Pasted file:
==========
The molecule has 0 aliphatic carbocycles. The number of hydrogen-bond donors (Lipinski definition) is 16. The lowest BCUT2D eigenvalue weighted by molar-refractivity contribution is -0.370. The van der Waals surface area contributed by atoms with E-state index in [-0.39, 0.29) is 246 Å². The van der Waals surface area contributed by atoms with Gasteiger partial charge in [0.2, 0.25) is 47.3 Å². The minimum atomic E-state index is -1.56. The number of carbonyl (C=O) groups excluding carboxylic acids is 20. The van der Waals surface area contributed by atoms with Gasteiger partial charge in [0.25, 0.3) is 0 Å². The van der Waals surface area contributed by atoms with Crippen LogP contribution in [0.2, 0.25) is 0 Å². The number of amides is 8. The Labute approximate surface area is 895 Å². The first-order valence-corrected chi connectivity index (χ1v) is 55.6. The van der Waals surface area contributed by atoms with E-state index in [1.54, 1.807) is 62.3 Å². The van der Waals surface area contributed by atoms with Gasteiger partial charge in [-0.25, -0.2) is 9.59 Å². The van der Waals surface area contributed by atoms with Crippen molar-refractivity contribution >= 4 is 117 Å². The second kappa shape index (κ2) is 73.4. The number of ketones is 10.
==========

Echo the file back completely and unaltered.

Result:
The molecule has 0 aliphatic carbocycles. The number of hydrogen-bond donors (Lipinski definition) is 16. The lowest BCUT2D eigenvalue weighted by molar-refractivity contribution is -0.370. The van der Waals surface area contributed by atoms with E-state index in [-0.39, 0.29) is 246 Å². The van der Waals surface area contributed by atoms with Gasteiger partial charge in [0.2, 0.25) is 47.3 Å². The minimum atomic E-state index is -1.56. The number of carbonyl (C=O) groups excluding carboxylic acids is 20. The van der Waals surface area contributed by atoms with Gasteiger partial charge in [0.25, 0.3) is 0 Å². The van der Waals surface area contributed by atoms with Crippen LogP contribution in [0.2, 0.25) is 0 Å². The number of amides is 8. The Labute approximate surface area is 895 Å². The first-order valence-corrected chi connectivity index (χ1v) is 55.6. The van der Waals surface area contributed by atoms with E-state index in [1.54, 1.807) is 62.3 Å². The van der Waals surface area contributed by atoms with Gasteiger partial charge in [-0.25, -0.2) is 9.59 Å². The van der Waals surface area contributed by atoms with Crippen molar-refractivity contribution >= 4 is 117 Å². The second kappa shape index (κ2) is 73.4. The number of ketones is 10.